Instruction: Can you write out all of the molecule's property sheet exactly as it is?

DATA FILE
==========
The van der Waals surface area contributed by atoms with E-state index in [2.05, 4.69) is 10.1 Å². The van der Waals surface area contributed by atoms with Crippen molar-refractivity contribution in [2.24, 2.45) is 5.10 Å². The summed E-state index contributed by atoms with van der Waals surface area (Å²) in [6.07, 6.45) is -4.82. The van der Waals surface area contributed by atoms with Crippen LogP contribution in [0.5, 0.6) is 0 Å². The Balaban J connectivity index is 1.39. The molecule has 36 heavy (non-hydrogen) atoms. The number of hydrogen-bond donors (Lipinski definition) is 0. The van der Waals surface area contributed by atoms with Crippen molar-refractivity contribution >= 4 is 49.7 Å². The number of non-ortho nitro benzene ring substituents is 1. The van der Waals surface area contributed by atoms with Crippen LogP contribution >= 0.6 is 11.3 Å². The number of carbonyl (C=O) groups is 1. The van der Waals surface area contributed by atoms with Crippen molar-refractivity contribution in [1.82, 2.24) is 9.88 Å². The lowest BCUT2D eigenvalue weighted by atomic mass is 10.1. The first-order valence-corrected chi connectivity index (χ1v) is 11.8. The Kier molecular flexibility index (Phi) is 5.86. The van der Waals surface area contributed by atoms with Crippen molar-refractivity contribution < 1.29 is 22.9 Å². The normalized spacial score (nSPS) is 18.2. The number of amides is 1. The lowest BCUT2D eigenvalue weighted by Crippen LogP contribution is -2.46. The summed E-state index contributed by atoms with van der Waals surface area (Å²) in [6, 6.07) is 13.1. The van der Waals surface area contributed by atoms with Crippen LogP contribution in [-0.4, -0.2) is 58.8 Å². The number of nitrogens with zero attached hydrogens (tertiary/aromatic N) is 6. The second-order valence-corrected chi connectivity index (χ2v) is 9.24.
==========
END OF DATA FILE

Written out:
The van der Waals surface area contributed by atoms with E-state index in [2.05, 4.69) is 10.1 Å². The van der Waals surface area contributed by atoms with Crippen molar-refractivity contribution in [2.24, 2.45) is 5.10 Å². The summed E-state index contributed by atoms with van der Waals surface area (Å²) in [6.07, 6.45) is -4.82. The van der Waals surface area contributed by atoms with Crippen LogP contribution in [0.5, 0.6) is 0 Å². The Balaban J connectivity index is 1.39. The molecule has 36 heavy (non-hydrogen) atoms. The number of hydrogen-bond donors (Lipinski definition) is 0. The van der Waals surface area contributed by atoms with Crippen molar-refractivity contribution >= 4 is 49.7 Å². The number of non-ortho nitro benzene ring substituents is 1. The van der Waals surface area contributed by atoms with Crippen LogP contribution >= 0.6 is 11.3 Å². The number of carbonyl (C=O) groups is 1. The van der Waals surface area contributed by atoms with Crippen molar-refractivity contribution in [1.82, 2.24) is 9.88 Å². The lowest BCUT2D eigenvalue weighted by atomic mass is 10.1. The first-order valence-corrected chi connectivity index (χ1v) is 11.8. The Kier molecular flexibility index (Phi) is 5.86. The van der Waals surface area contributed by atoms with Crippen molar-refractivity contribution < 1.29 is 22.9 Å². The normalized spacial score (nSPS) is 18.2. The number of amides is 1. The lowest BCUT2D eigenvalue weighted by Crippen LogP contribution is -2.46. The summed E-state index contributed by atoms with van der Waals surface area (Å²) in [6, 6.07) is 13.1. The van der Waals surface area contributed by atoms with Crippen LogP contribution in [-0.4, -0.2) is 58.8 Å². The number of nitrogens with zero attached hydrogens (tertiary/aromatic N) is 6. The second-order valence-corrected chi connectivity index (χ2v) is 9.24.